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Yet Another Open Letter To (ILTACON) Legal Technology Vendors

Nicole BlackDear legal technology vendors,

It’s time for another chat. You may recall that right around this time last year I urged you to reconsider your PR efforts leading up to ILTA (aka ILTACON) — or any major legal technology conference, for that matter. This year, I’ve got a different message and it’s about trade show booth manners.

That’s right: manners. You know, that societal custom whereby you are polite and friendly towards others simply because that’s how you’re supposed to behave. And this is all the more true when you’re representing your company. After all, at a conference your booth is the face of your brand. 

So, one would think that if nothing else, the people manning legal technology booths would, at the very least, be friendly. But I’ve often found that’s simply not the case. More often than not those manning legal technology booths chat with one another, fuss with their smartphones, or selectively interact with passersby. And more often than not, I’m not one of those people whom they approach. I always figured it was because I don’t look approachable. I’m usually walking briskly to a set location to meet someone and don’t show much interest in the booths or their wares.

But this year at ILTA, I decided to put my theory to the test. Was it me or would things change significantly if I adjusted my attitude? 

So I decided to conduct an experiment. I leisurely strolled up and down each row of the Exhibit Hall and made it a point to try to catch the eye of at least one person in each booth and smile. My goal was to see how many people would greet me verbally. That was pretty much the bar. They had to say “hi” or “hello” or “good morning” or “how are you”? That’s it. 

I actually walked the Exhibit Hall twice, just to give everyone a fair shot. I was dressed casually in a sundress and cardigan and wasn’t wearing typical business casual fare. I had my press pass badge but at ILTA there isn’t a ribbon or any other way to clearly identify Press from afar so the fact that I was a member of the media wasn’t readily apparent as I strolled up and down the aisles. 

There were nearly 200 exhibitors. Only 14 made the cut.* More on that in a moment. 

But first, let me address a few points raised by my ILTA colleagues to whom I mentioned my Exhibit Hall test. One person suggested that it’s not the ILTA way to hard sell. Instead it’s a collegiate community and for that reason many vendors may instruct their employees not to be pushy. Another person suggested that the primary goal of having a booth is to get leads and if a person doesn’t look like s/he is a target customer then there’s no point in reaching out

Both of these are valid points. But even so, I consider vendor booths at conferences to be more than simply lead generators. At the end of the day, your booth is an outward representation of your product, your brand, and your company’s culture. Your job while on booth duty is to be knowledgeable, approachable, and friendly. That doesn’t mean you have to constantly sell your product and harass passersby. But you should be polite, acknowledge everyone regardless of whether they appear to be a target customer, and engage them even it is just to say hello. Being friendly won’t hurt your company and can only help enhance its reputation. And by doing so you open the door to additional interactions—and you never know where it could lead.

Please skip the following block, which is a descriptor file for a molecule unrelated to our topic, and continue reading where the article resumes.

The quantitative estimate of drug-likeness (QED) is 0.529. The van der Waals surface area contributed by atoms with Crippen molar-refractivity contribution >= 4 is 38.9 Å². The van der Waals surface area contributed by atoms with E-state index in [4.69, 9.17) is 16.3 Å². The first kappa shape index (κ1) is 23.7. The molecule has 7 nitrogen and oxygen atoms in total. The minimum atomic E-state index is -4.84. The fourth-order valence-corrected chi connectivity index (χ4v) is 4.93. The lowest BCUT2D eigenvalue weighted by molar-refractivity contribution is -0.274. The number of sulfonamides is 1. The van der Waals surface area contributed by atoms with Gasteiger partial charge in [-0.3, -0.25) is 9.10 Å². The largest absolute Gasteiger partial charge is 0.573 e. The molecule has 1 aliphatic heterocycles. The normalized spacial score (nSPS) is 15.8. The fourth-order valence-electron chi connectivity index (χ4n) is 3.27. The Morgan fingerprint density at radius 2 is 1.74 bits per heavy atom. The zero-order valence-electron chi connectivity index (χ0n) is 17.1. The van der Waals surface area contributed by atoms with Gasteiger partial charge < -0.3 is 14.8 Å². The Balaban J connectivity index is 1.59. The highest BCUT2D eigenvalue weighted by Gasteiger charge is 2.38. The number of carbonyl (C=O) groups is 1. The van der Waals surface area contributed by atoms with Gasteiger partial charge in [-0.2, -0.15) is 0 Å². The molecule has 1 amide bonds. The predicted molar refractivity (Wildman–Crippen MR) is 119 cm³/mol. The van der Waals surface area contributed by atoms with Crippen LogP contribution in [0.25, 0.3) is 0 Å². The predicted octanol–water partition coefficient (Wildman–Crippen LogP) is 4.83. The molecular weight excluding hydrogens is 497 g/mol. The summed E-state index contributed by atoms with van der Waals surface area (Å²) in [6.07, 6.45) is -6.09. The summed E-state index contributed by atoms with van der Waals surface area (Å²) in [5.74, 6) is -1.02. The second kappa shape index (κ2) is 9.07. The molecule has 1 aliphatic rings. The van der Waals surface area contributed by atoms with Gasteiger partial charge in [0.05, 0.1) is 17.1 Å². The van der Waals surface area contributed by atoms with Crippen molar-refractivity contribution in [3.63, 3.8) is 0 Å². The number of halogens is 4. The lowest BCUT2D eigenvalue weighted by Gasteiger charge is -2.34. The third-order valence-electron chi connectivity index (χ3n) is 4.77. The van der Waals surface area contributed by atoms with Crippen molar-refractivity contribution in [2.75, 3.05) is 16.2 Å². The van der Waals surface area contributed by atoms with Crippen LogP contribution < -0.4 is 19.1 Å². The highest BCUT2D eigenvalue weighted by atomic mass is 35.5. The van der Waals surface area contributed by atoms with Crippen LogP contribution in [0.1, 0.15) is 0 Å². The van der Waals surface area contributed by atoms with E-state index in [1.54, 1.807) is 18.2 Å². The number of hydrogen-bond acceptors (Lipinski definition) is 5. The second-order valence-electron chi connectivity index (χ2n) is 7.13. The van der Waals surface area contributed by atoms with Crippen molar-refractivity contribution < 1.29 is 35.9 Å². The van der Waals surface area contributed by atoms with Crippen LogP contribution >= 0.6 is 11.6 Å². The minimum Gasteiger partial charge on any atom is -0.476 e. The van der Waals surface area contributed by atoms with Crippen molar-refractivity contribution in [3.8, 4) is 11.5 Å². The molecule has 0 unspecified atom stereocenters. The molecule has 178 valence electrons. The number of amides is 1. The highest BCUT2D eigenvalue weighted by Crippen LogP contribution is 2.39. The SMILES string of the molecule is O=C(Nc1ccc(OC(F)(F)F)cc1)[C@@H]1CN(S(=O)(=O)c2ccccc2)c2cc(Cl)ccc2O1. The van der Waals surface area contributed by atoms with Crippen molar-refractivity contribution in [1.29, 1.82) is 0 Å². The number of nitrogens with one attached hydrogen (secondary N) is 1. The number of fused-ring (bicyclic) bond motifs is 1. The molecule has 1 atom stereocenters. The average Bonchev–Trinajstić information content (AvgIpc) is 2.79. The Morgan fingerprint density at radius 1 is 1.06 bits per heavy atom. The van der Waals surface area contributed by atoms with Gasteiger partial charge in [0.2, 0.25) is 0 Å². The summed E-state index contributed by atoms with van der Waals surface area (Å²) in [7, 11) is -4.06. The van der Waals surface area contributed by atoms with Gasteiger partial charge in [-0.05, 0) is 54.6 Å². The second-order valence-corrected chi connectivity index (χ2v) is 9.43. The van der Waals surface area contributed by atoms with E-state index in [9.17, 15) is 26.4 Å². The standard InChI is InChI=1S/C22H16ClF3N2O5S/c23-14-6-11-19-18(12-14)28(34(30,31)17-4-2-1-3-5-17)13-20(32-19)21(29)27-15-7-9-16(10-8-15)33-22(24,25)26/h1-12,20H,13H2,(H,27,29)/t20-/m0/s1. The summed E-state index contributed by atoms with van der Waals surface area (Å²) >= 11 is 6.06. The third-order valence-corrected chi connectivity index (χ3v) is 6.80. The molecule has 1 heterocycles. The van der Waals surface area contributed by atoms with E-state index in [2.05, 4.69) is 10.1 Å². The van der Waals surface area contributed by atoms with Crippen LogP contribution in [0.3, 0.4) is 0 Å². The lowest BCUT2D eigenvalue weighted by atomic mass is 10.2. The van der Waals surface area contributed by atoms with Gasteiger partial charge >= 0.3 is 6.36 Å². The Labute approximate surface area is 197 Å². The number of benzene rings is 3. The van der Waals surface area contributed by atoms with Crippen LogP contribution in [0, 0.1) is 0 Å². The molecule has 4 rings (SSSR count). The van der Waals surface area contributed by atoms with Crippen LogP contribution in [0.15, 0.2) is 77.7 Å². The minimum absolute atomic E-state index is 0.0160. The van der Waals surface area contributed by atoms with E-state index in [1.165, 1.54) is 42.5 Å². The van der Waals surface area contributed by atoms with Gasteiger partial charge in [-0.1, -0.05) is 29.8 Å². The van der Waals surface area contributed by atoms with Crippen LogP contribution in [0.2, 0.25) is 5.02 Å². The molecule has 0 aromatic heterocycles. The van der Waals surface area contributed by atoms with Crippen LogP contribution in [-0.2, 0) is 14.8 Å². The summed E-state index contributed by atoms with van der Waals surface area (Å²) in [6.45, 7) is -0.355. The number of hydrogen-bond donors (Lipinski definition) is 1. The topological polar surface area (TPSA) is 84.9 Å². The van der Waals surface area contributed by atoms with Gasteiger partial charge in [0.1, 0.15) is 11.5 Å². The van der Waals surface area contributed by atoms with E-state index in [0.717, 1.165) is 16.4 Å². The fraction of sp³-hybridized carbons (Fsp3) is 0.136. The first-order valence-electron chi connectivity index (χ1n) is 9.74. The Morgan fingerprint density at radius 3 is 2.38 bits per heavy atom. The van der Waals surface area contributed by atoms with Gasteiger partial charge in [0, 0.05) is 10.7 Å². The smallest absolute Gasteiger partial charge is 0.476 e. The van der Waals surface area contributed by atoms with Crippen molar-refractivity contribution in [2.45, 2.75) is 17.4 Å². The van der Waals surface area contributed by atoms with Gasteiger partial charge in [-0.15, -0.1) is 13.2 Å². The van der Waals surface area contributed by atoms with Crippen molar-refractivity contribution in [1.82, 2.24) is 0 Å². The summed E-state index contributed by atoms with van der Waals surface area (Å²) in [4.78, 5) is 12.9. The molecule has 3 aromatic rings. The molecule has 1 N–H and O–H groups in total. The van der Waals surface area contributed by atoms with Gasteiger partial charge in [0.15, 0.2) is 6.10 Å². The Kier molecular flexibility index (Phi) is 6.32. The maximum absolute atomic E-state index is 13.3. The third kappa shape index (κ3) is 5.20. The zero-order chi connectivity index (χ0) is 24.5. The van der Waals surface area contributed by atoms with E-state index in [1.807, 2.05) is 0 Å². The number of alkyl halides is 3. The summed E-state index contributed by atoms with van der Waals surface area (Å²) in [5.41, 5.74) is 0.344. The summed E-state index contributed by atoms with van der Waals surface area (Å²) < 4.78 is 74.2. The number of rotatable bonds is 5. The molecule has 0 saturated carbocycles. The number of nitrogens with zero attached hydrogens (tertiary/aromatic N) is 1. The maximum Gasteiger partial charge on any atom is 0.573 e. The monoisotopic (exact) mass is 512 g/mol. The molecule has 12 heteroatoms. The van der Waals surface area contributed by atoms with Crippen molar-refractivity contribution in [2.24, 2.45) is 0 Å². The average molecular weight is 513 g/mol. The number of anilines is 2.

It could result in a lead for your company. It could result in a referral for your company. It could make someone’s day a bit brighter. Or, your company could end up listed in an article as 1 of only 14—out of nearly 200 vendors—who acknowledged the presence of a member of the media who may not have looked like a typical customer.

So without further ado, here are the companies and their employees that passed my test on my first pass through the Exhibit Hall:

  1. Philips - (Paul Russell). Philips get a bolded mention since I was approached by a representative each time I walked through. But Paul’s is the only card I managed to collect.
  2. Everlaw - (Mondee Lu).
  3. Prosperoware - (Deborah Roszell).
  4. Micron Systems - (Derek Weihs).
  5. Docsolid - (Madeilene Alkihlil).
  6. Savvy Training and Consulting - (Terry Aurit).
  7. TutorPro - (Dalene Leach).
  8. LawToolBox - (Brad Spears).
  9. SPS - (Linda Amatucci).
  10. Fulcrum GT - (Krishna Reddy).

Here are the 4 that made the cut the second time around:

  1. ServiceNow - (Matt Dodd and Martin Liberty).
  2. Kroll Ontrack - (Sheldon Anthony Neal).
  3. TitanFile - (Gary Johnson).
  4. Information Accountability - (Tony Barrett).

That’s it. 14 companies. 

To those 14 companies, I say thanks for the acknowledgment. To the rest, I bid you good day— until next year.


Niki Black

*The Fastcase/Clio booth and PayneGroup were not part of this experiment since each had people manning the booth with whom I am already acquainted.

Nicole Black is the Legal Technology Evangelist at MyCase, a law practice management platform. She is an attorney in Rochester, New York, and is the author of the ABA book Cloud Computing for Lawyers, co-authors the ABA book Social Media for Lawyers: the Next Frontier, and co-authors Criminal Law in New York, a West-Thomson treatise. She speaks regularly at conferences regarding the intersection of law and technology and can be reached at This email address is being protected from spambots. You need JavaScript enabled to view it. .

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